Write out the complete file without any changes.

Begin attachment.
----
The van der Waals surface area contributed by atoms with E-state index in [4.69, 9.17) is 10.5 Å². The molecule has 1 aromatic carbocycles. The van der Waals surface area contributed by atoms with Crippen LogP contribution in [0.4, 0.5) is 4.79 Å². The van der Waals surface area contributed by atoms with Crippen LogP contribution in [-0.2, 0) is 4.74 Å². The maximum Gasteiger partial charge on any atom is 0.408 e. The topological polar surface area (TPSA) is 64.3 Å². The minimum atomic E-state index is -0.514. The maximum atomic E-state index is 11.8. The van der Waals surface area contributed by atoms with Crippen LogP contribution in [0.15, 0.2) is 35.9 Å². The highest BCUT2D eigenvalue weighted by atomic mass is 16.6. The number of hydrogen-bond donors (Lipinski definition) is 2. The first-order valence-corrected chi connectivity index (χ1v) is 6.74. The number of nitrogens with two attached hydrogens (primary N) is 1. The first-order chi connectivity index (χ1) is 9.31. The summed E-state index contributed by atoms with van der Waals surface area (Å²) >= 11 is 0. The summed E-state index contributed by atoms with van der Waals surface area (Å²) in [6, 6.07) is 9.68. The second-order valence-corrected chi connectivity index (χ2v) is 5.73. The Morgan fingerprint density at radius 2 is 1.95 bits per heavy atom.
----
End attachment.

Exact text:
The van der Waals surface area contributed by atoms with E-state index in [4.69, 9.17) is 10.5 Å². The molecule has 1 aromatic carbocycles. The van der Waals surface area contributed by atoms with Crippen LogP contribution in [0.4, 0.5) is 4.79 Å². The van der Waals surface area contributed by atoms with Crippen LogP contribution in [-0.2, 0) is 4.74 Å². The maximum Gasteiger partial charge on any atom is 0.408 e. The topological polar surface area (TPSA) is 64.3 Å². The minimum atomic E-state index is -0.514. The maximum atomic E-state index is 11.8. The van der Waals surface area contributed by atoms with Crippen LogP contribution in [0.15, 0.2) is 35.9 Å². The highest BCUT2D eigenvalue weighted by atomic mass is 16.6. The number of hydrogen-bond donors (Lipinski definition) is 2. The first-order valence-corrected chi connectivity index (χ1v) is 6.74. The number of nitrogens with two attached hydrogens (primary N) is 1. The first-order chi connectivity index (χ1) is 9.31. The summed E-state index contributed by atoms with van der Waals surface area (Å²) >= 11 is 0. The summed E-state index contributed by atoms with van der Waals surface area (Å²) in [6, 6.07) is 9.68. The second-order valence-corrected chi connectivity index (χ2v) is 5.73. The Morgan fingerprint density at radius 2 is 1.95 bits per heavy atom.